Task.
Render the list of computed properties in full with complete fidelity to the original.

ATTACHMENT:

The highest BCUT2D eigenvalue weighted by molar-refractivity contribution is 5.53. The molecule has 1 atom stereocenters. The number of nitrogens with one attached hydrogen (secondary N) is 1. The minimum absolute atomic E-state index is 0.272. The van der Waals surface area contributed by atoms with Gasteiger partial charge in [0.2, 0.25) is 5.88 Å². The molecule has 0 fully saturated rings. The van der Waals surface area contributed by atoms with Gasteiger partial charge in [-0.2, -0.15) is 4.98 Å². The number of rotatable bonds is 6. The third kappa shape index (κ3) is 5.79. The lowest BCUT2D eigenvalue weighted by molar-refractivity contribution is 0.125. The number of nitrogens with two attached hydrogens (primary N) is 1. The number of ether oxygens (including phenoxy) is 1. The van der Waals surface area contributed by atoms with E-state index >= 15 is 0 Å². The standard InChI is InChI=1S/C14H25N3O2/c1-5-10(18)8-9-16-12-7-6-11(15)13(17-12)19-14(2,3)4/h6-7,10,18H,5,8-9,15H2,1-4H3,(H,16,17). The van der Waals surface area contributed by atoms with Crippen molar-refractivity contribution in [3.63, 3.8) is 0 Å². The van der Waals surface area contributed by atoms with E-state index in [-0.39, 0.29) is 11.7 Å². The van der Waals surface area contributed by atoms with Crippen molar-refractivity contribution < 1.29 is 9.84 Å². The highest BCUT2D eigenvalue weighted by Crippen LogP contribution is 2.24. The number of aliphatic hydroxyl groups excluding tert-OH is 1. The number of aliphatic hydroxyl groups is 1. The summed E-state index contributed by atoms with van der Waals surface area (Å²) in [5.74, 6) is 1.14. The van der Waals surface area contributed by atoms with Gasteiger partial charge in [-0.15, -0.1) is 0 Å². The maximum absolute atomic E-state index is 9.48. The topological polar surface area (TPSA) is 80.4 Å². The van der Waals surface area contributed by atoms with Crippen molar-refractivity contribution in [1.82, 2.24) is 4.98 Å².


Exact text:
The highest BCUT2D eigenvalue weighted by molar-refractivity contribution is 5.53. The molecule has 1 atom stereocenters. The number of nitrogens with one attached hydrogen (secondary N) is 1. The minimum absolute atomic E-state index is 0.272. The van der Waals surface area contributed by atoms with Gasteiger partial charge in [0.2, 0.25) is 5.88 Å². The molecule has 0 fully saturated rings. The van der Waals surface area contributed by atoms with Gasteiger partial charge in [-0.2, -0.15) is 4.98 Å². The number of rotatable bonds is 6. The third kappa shape index (κ3) is 5.79. The lowest BCUT2D eigenvalue weighted by molar-refractivity contribution is 0.125. The number of nitrogens with two attached hydrogens (primary N) is 1. The number of ether oxygens (including phenoxy) is 1. The van der Waals surface area contributed by atoms with E-state index >= 15 is 0 Å². The standard InChI is InChI=1S/C14H25N3O2/c1-5-10(18)8-9-16-12-7-6-11(15)13(17-12)19-14(2,3)4/h6-7,10,18H,5,8-9,15H2,1-4H3,(H,16,17). The van der Waals surface area contributed by atoms with Crippen molar-refractivity contribution in [3.63, 3.8) is 0 Å². The van der Waals surface area contributed by atoms with E-state index in [-0.39, 0.29) is 11.7 Å². The van der Waals surface area contributed by atoms with Crippen molar-refractivity contribution < 1.29 is 9.84 Å². The highest BCUT2D eigenvalue weighted by Crippen LogP contribution is 2.24. The number of aliphatic hydroxyl groups excluding tert-OH is 1. The number of aliphatic hydroxyl groups is 1. The summed E-state index contributed by atoms with van der Waals surface area (Å²) in [5.74, 6) is 1.14. The van der Waals surface area contributed by atoms with Gasteiger partial charge in [-0.15, -0.1) is 0 Å². The maximum absolute atomic E-state index is 9.48. The topological polar surface area (TPSA) is 80.4 Å². The van der Waals surface area contributed by atoms with Crippen molar-refractivity contribution in [1.82, 2.24) is 4.98 Å².